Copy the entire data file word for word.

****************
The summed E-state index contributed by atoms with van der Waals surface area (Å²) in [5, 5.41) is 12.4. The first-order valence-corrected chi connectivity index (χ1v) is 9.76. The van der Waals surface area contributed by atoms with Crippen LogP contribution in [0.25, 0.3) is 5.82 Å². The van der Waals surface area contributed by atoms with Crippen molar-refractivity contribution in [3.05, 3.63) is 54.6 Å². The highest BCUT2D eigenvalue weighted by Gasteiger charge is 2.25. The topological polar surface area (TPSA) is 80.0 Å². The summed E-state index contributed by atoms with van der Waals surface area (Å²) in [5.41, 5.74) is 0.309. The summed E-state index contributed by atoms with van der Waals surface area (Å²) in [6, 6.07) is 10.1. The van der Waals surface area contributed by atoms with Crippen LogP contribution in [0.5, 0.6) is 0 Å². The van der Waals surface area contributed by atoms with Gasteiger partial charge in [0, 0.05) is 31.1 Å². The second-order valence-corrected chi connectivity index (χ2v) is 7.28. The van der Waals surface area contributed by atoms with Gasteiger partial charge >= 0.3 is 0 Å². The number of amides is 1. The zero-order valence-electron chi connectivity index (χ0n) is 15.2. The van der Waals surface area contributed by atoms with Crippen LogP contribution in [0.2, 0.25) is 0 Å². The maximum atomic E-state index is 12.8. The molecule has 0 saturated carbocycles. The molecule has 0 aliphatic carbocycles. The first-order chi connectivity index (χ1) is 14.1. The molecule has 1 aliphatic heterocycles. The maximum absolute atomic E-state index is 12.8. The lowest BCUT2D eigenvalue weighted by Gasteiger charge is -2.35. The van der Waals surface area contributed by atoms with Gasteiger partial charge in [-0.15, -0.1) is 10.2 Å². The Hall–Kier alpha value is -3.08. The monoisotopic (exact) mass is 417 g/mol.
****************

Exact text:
The summed E-state index contributed by atoms with van der Waals surface area (Å²) in [5, 5.41) is 12.4. The first-order valence-corrected chi connectivity index (χ1v) is 9.76. The van der Waals surface area contributed by atoms with Crippen LogP contribution in [0.25, 0.3) is 5.82 Å². The van der Waals surface area contributed by atoms with Crippen molar-refractivity contribution in [3.05, 3.63) is 54.6 Å². The highest BCUT2D eigenvalue weighted by Gasteiger charge is 2.25. The topological polar surface area (TPSA) is 80.0 Å². The summed E-state index contributed by atoms with van der Waals surface area (Å²) in [5.41, 5.74) is 0.309. The summed E-state index contributed by atoms with van der Waals surface area (Å²) in [6, 6.07) is 10.1. The van der Waals surface area contributed by atoms with Crippen LogP contribution in [0.5, 0.6) is 0 Å². The van der Waals surface area contributed by atoms with Gasteiger partial charge in [0, 0.05) is 31.1 Å². The second-order valence-corrected chi connectivity index (χ2v) is 7.28. The van der Waals surface area contributed by atoms with Gasteiger partial charge >= 0.3 is 0 Å². The number of amides is 1. The zero-order valence-electron chi connectivity index (χ0n) is 15.2. The van der Waals surface area contributed by atoms with Crippen LogP contribution in [0.2, 0.25) is 0 Å². The maximum atomic E-state index is 12.8. The molecule has 0 saturated carbocycles. The molecule has 0 aliphatic carbocycles. The first-order chi connectivity index (χ1) is 14.1. The molecule has 1 aliphatic heterocycles. The maximum absolute atomic E-state index is 12.8. The lowest BCUT2D eigenvalue weighted by Gasteiger charge is -2.35. The van der Waals surface area contributed by atoms with Gasteiger partial charge in [-0.15, -0.1) is 10.2 Å². The Hall–Kier alpha value is -3.08. The monoisotopic (exact) mass is 417 g/mol.